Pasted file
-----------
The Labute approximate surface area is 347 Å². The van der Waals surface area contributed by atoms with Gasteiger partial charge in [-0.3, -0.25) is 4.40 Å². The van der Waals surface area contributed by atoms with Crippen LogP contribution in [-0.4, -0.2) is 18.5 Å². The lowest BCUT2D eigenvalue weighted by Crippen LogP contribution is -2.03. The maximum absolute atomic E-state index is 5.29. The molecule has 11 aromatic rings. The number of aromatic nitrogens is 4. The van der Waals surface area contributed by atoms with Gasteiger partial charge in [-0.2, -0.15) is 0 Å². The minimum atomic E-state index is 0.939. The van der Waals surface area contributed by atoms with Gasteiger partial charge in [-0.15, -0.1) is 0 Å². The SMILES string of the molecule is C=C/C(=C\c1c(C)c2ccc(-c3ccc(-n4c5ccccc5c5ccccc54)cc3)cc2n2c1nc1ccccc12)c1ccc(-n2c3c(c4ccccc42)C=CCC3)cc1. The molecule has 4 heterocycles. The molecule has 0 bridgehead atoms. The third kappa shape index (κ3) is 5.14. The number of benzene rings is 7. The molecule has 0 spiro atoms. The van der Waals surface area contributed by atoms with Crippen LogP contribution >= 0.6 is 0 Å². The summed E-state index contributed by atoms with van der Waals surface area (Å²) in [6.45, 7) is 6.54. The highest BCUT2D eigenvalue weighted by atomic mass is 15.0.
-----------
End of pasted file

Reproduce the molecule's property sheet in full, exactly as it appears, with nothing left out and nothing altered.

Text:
The Labute approximate surface area is 347 Å². The van der Waals surface area contributed by atoms with Gasteiger partial charge in [-0.3, -0.25) is 4.40 Å². The van der Waals surface area contributed by atoms with Crippen LogP contribution in [-0.4, -0.2) is 18.5 Å². The lowest BCUT2D eigenvalue weighted by Crippen LogP contribution is -2.03. The maximum absolute atomic E-state index is 5.29. The molecule has 11 aromatic rings. The number of aromatic nitrogens is 4. The van der Waals surface area contributed by atoms with Gasteiger partial charge in [-0.2, -0.15) is 0 Å². The minimum atomic E-state index is 0.939. The van der Waals surface area contributed by atoms with Gasteiger partial charge in [-0.15, -0.1) is 0 Å². The SMILES string of the molecule is C=C/C(=C\c1c(C)c2ccc(-c3ccc(-n4c5ccccc5c5ccccc54)cc3)cc2n2c1nc1ccccc12)c1ccc(-n2c3c(c4ccccc42)C=CCC3)cc1. The molecule has 4 heterocycles. The molecule has 0 bridgehead atoms. The third kappa shape index (κ3) is 5.14. The number of benzene rings is 7. The molecule has 0 spiro atoms. The van der Waals surface area contributed by atoms with Crippen LogP contribution >= 0.6 is 0 Å². The summed E-state index contributed by atoms with van der Waals surface area (Å²) in [6.45, 7) is 6.54. The highest BCUT2D eigenvalue weighted by atomic mass is 15.0.